Re-evaluating the Greek foreign policy system in a transforming world politics
2020-01-06T12:31:44Z (GMT) by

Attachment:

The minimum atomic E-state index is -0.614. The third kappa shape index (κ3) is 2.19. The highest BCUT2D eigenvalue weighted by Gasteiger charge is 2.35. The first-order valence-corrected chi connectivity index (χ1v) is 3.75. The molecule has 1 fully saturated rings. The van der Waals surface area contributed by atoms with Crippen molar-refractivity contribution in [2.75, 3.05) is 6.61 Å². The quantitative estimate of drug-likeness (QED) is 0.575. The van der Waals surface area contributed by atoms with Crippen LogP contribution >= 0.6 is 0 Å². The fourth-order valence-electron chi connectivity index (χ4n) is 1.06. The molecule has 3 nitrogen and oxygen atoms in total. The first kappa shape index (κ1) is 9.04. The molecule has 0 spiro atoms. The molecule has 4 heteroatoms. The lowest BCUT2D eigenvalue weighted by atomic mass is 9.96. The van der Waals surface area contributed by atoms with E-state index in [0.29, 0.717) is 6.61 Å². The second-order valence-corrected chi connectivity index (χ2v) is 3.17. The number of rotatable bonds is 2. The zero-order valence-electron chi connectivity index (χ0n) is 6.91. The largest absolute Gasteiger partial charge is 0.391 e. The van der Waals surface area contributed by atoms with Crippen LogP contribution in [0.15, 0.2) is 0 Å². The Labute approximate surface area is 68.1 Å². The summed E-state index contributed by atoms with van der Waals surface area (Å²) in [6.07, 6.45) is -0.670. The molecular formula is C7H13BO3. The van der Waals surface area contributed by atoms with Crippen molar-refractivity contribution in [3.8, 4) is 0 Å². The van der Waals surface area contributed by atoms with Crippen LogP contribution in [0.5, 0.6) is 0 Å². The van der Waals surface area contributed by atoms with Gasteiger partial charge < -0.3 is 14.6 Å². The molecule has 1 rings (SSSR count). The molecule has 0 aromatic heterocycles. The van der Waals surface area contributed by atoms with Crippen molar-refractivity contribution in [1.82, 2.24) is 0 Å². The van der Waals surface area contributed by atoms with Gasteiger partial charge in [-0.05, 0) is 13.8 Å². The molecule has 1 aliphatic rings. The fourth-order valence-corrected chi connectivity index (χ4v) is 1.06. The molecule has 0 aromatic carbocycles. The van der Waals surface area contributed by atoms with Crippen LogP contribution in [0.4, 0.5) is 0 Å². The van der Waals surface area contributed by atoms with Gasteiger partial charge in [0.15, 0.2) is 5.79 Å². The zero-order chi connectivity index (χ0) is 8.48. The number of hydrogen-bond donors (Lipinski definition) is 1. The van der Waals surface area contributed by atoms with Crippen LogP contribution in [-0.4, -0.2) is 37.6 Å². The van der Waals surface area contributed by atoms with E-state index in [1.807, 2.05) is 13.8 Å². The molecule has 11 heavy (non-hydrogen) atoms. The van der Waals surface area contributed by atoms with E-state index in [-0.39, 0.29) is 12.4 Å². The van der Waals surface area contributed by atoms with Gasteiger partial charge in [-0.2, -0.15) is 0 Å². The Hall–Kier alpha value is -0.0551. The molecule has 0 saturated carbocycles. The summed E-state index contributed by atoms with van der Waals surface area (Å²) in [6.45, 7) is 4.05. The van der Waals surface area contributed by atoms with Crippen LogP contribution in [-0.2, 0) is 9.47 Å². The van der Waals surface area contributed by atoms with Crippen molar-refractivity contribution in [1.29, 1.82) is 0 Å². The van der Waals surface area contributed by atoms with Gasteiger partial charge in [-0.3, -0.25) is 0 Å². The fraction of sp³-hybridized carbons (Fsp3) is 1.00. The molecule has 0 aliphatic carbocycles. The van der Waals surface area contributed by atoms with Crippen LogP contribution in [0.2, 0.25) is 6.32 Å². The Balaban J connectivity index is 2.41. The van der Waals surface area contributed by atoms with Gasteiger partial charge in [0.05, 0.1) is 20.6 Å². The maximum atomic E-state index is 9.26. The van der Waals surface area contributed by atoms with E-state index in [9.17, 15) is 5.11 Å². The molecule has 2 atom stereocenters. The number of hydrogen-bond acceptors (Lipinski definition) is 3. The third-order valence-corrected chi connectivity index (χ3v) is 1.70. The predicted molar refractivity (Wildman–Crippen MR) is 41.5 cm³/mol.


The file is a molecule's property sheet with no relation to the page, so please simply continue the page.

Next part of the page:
The present thesis evaluates the responses of the contemporary Greek foreign policy structures and processes, conceptualised as the Greek foreign policy system, in the face of the transformation of world politics. This transformation, precipitated by the concurrent complex processes of globalisation and regionalisation, pose empirical and analytical challenges to the national management of foreign policy. Consequently, government departments and agencies assigned with responsibility for the conduct of what has been traditionally termed foreign policy, namely the national foreign policy machinery with the foreign ministry and the diplomatic network at its core, find themselves challenged as roles and responsibilities are relocated. Such change underpins the machinery s institutional responses and the need to rethink its role and structure. The thesis synthesises several literatures, primarily those identified with international relations, transformational foreign policy analysis, and new approaches to diplomatic studies informed by insights from institutionalist approaches. This is combined with extensive fieldwork within the Greek bureaucracy and the diplomatic network, and seeks to cast light on a relatively understudied area: namely the organisation and nature of the Greek foreign policy system in an era of considerable change. The thesis draws a dual image of the contemporary Greek foreign policy system which displays elements of both continuity and change. According to the first image, the Greek foreign policy machinery embraces contemporary foreign policy developments, and is enmeshed in a process of change and adaptation as a response to its changing operational environment. The second image depicts the foreign policy system as traditionalist conforming to geopolitical approaches, which are linked to compartmentalisation in the organisation of foreign policy. This image is supported by evidence which suggests that the Greek foreign policy machinery is infused with elements of hierarchy, centralisation and verticality in its organisation, which prevent the adoption of integrated and horizontal models prescribed by globalist approaches to the management of foreign policy.